The group represented a vertically integrated cannabis company in connection with its all-stock merger agreement with MPX Bioceutical Corp., a deal valued at CA$835 million ($638.3 million). And while it’s still subject to shareholder approval, it’s the first “public to public” merger in U.S. cannabis history.
Duane Morris is one of the only Am Law 100 firms practicing cannabis litigation on a national basis, according to Goldberg.
In the alert put out by his group it was noted that the Bokaie case, as it’s come to be known, was dismissed by the Northern District of California at the end of December. In the decision the court put out a strong statement, telling plaintiffs: “RICO was intended to combat organized crime, not to provide a federal cause of action and treble damages to every tort plaintiff.” Still, cannabis operators aren’t out of the woods yet, as cases such as Bokaie are far from settled law.
In fact, there’s some evidence to show that these cases are a small but concerted effort by anti-cannabis crusaders to disrupt a growing industry.
“Your intuition is correct, there are certainly public statements out there,” said McTaggart, who joined Goldberg’s group because, in his own words, he found the topic of cannabis fascinating. “There was a lawsuit out in Colorado that recently ended in a jury verdict on behalf of the defendants after probably a little more than three years of litigation that went up to the appeals court and down again that ended in the trial — I want to say it was Halloween.”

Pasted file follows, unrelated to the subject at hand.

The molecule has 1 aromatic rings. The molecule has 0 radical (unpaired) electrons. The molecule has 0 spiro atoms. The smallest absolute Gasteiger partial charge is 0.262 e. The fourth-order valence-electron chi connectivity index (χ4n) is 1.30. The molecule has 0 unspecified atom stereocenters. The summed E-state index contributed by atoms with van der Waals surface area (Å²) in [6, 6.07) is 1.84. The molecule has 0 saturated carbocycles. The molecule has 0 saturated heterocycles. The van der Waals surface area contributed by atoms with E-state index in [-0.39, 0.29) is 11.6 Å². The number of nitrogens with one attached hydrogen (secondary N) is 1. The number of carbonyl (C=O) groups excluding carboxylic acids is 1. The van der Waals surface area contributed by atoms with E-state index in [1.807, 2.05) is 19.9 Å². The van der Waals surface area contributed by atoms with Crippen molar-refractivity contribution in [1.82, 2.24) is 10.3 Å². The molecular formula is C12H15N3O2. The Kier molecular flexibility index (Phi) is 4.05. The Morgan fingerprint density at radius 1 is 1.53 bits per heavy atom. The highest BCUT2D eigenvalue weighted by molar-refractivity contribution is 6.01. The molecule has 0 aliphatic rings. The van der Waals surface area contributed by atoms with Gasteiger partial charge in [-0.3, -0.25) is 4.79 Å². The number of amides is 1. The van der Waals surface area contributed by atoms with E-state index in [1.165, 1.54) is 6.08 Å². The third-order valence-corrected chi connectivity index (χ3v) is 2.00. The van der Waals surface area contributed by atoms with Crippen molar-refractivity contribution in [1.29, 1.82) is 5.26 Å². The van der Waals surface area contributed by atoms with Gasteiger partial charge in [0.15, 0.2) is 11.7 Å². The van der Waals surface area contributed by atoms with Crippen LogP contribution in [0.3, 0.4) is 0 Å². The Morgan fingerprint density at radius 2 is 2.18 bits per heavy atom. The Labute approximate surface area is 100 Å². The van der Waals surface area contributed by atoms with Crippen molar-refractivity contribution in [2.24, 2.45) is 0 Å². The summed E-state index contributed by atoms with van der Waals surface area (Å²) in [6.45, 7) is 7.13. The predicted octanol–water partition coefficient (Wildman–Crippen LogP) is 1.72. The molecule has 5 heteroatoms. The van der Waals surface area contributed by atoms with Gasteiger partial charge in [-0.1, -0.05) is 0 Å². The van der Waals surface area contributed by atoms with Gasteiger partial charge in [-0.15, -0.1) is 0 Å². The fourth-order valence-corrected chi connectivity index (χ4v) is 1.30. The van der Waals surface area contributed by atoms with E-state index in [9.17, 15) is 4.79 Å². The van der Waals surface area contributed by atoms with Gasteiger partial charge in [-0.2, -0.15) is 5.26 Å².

The decision McTaggart referred to was Safe Street vs. Hickenlooper, a case out of Colorado that was initially dismissed before being overturned in appeal by the Tenth Circuit. According to the alert put out by Duane Morris, that court saw cause that both the enjoyment and property value reasons could proceed under RICO. Eventually, a jury found in favor of the defendants.
“After the verdict was handed down plaintiffs counsel didn’t seem particularly troubled, stating we will move forward and there’s other defendants out there,” said McTaggart. “The Tenth Circuit gave them a case that they find useful as mentioned in our piece. And there’s indication that they’re going to go full speed ahead.”